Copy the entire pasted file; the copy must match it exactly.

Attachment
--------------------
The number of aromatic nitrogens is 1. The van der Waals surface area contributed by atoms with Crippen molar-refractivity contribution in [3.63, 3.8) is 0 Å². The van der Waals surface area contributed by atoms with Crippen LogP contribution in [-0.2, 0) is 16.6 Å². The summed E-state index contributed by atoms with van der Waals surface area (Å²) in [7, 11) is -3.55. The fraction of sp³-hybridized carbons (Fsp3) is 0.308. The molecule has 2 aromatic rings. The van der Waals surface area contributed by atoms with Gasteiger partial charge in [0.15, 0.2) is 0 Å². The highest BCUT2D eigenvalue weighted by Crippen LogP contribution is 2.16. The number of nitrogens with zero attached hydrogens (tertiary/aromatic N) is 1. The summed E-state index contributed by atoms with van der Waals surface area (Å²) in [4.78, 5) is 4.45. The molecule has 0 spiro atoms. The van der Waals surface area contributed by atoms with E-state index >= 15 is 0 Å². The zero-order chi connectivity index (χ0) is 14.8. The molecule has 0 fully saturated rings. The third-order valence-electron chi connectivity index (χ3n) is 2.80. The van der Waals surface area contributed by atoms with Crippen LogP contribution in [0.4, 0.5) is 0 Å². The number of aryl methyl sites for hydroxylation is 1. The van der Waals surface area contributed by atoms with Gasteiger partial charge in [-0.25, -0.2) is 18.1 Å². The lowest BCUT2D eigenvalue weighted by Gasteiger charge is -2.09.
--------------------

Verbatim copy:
The number of aromatic nitrogens is 1. The van der Waals surface area contributed by atoms with Crippen molar-refractivity contribution in [3.63, 3.8) is 0 Å². The van der Waals surface area contributed by atoms with Crippen LogP contribution in [-0.2, 0) is 16.6 Å². The summed E-state index contributed by atoms with van der Waals surface area (Å²) in [7, 11) is -3.55. The fraction of sp³-hybridized carbons (Fsp3) is 0.308. The molecule has 2 aromatic rings. The van der Waals surface area contributed by atoms with Gasteiger partial charge in [0.15, 0.2) is 0 Å². The highest BCUT2D eigenvalue weighted by Crippen LogP contribution is 2.16. The number of nitrogens with zero attached hydrogens (tertiary/aromatic N) is 1. The summed E-state index contributed by atoms with van der Waals surface area (Å²) in [4.78, 5) is 4.45. The molecule has 0 spiro atoms. The van der Waals surface area contributed by atoms with E-state index >= 15 is 0 Å². The zero-order chi connectivity index (χ0) is 14.8. The molecule has 0 fully saturated rings. The third-order valence-electron chi connectivity index (χ3n) is 2.80. The van der Waals surface area contributed by atoms with Crippen LogP contribution in [0.4, 0.5) is 0 Å². The number of aryl methyl sites for hydroxylation is 1. The van der Waals surface area contributed by atoms with Gasteiger partial charge in [-0.25, -0.2) is 18.1 Å². The lowest BCUT2D eigenvalue weighted by Gasteiger charge is -2.09.